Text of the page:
Why Meditation Works is Discovered

Why Meditation Works is Discovered

18 October 2017 | Health

Meditation modifies the cerebral areas related to the objectives of the techniques used.

Meditation changes the architecture of some areas of the brain and improves social skills and reduces anxiety levels, a new study by scientists at the Max Planck Institute for Cognitive and Brain Sciences in Leipzig, Germany, has found, results that are published on Science Advances.

It was already known that meditation is developed through a variety of mental training techniques that, at first, can be practiced by any person. It has also been repeatedly shown that meditation can have a positive effect on certain aspects of health and well-being.

However, up to now, it was unclear what kind of mental practice produces what effect and what are the underlying processes of the detected effects, and this is what this research brings up.

160 people participated in this research, which carried out three training programs, each of them three months long and focused on a specific area of skills.

The first program was dedicated to the factors of consciousness and mindfulness, in which the participants performed basic techniques of meditation, breathing and attention to sensations.

The second program focused on socio-affective competencies, such as compassion, gratitude, empathy or managing difficult emotions. In this program the participants had to work in pairs to share their emotions.

Socio-cognitive activities

In the third program, focused on socio-cognitive activities, such as self-perception and acquiring the perspective of others, the participants learned to take different perspectives from aspects of their personality from subjective experiences, which they shared through specific exercises and in couples.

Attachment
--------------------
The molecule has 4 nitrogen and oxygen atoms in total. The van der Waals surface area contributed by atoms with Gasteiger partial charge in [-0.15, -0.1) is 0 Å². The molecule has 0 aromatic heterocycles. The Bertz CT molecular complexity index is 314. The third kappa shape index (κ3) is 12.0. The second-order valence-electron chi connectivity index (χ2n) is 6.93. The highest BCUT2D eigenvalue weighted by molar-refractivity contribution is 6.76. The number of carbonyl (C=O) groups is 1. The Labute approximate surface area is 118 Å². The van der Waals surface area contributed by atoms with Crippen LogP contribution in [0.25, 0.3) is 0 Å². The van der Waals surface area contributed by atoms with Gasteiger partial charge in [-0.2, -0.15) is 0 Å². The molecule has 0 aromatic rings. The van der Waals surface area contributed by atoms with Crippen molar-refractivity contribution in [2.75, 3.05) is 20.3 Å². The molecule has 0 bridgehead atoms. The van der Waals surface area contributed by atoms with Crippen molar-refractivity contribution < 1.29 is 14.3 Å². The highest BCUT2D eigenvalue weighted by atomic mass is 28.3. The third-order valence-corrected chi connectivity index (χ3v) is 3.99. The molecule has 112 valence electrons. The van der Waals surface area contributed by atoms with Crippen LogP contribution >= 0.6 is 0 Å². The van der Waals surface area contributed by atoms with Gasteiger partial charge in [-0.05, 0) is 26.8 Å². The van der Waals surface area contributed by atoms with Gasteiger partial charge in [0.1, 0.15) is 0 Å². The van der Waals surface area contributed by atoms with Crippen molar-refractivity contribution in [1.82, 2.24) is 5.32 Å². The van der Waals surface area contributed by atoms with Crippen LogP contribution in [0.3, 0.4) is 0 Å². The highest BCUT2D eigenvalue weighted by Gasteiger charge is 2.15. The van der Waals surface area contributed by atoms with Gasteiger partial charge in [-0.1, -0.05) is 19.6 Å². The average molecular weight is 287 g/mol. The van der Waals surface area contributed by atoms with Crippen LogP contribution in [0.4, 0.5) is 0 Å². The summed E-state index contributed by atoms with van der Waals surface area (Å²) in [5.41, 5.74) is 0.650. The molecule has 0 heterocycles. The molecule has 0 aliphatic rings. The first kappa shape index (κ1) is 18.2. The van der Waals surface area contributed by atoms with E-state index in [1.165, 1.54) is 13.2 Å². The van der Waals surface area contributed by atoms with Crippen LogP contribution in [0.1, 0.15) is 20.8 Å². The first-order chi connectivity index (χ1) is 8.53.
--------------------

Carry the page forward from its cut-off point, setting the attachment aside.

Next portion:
The 160 people performed the exercises described for each group for 30 minutes a day, six days a week. At the end of each program, the scientists recorded the status of the participants through psychological tests, the measurement of brain activity through magnetic resonance and also through different analyzes to establish levels of stress in the body, such as the release of cortisol.

At the conclusion of the first program, researchers observed changes in areas of the cerebral cortex linked to attention, while at the end of the other two, centered on socio-affective and socio-cognitive competencies, improvements were seen in aspects such as compassion or making perspective, with changes in the regions of the brain where those abilities develop.

Finally, through a psychosocial stress test, it was discovered that the secretion of cortisol, the stress hormone, decreased more than 51%, although only after finishing the two programs focused on developing social skills. This decline was not perceived at the end of the first program, designed to encourage attention. However, at the end of each of the three programs, the subjective perception of stress had been reduced.

Structural changes in the brain

“Our findings clearly show that brief, specific daily mental training can produce structural changes in the brain, which in turn leads to an improvement in social intelligence,” says researcher Tania Singer in a statement from the Max Planck Institute.

Singer emphasizes the relevance of these findings to the educational system and clinical application, taking into account that “empathy, compassion and perspective are crucial competencies for the success of social interactions, conflict resolution and cooperation.”

The results, Singer concludes, show that any healthy adult can enhance crucial social competencies necessary for successful social interaction and cooperation by reducing stress through meditation, and that each mental exercise has a different effect on the brain, health and behavior.

“Depending on the technique of mental training that is practiced, they will significantly change specific brain structures and behavioral markers linked to them,” said Sofie Valk, lead author of the article. The research has revolved around the ReSource Project.

Source: Tendencias21

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